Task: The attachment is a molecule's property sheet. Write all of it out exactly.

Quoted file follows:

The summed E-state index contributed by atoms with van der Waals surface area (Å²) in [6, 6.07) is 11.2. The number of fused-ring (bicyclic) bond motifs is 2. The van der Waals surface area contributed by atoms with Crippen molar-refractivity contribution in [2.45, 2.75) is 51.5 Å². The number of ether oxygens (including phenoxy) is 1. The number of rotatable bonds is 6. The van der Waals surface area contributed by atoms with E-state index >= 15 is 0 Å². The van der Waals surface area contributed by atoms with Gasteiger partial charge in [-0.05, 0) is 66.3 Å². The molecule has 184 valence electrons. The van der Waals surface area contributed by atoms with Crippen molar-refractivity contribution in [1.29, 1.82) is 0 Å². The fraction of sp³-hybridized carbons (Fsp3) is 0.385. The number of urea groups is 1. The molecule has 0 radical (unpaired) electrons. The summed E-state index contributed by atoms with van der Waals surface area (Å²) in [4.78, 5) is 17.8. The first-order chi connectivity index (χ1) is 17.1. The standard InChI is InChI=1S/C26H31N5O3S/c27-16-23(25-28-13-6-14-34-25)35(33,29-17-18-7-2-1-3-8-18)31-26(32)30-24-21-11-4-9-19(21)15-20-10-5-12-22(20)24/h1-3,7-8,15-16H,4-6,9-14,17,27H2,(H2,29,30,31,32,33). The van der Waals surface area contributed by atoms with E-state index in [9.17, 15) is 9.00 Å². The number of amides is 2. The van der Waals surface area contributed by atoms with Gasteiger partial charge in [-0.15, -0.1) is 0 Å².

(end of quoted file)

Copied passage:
The summed E-state index contributed by atoms with van der Waals surface area (Å²) in [6, 6.07) is 11.2. The number of fused-ring (bicyclic) bond motifs is 2. The van der Waals surface area contributed by atoms with Crippen molar-refractivity contribution in [2.45, 2.75) is 51.5 Å². The number of ether oxygens (including phenoxy) is 1. The number of rotatable bonds is 6. The van der Waals surface area contributed by atoms with E-state index >= 15 is 0 Å². The van der Waals surface area contributed by atoms with Gasteiger partial charge in [-0.05, 0) is 66.3 Å². The molecule has 184 valence electrons. The van der Waals surface area contributed by atoms with Crippen molar-refractivity contribution in [1.29, 1.82) is 0 Å². The fraction of sp³-hybridized carbons (Fsp3) is 0.385. The number of urea groups is 1. The molecule has 0 radical (unpaired) electrons. The summed E-state index contributed by atoms with van der Waals surface area (Å²) in [4.78, 5) is 17.8. The first-order chi connectivity index (χ1) is 17.1. The standard InChI is InChI=1S/C26H31N5O3S/c27-16-23(25-28-13-6-14-34-25)35(33,29-17-18-7-2-1-3-8-18)31-26(32)30-24-21-11-4-9-19(21)15-20-10-5-12-22(20)24/h1-3,7-8,15-16H,4-6,9-14,17,27H2,(H2,29,30,31,32,33). The van der Waals surface area contributed by atoms with E-state index in [9.17, 15) is 9.00 Å². The number of amides is 2. The van der Waals surface area contributed by atoms with Gasteiger partial charge in [-0.15, -0.1) is 0 Å².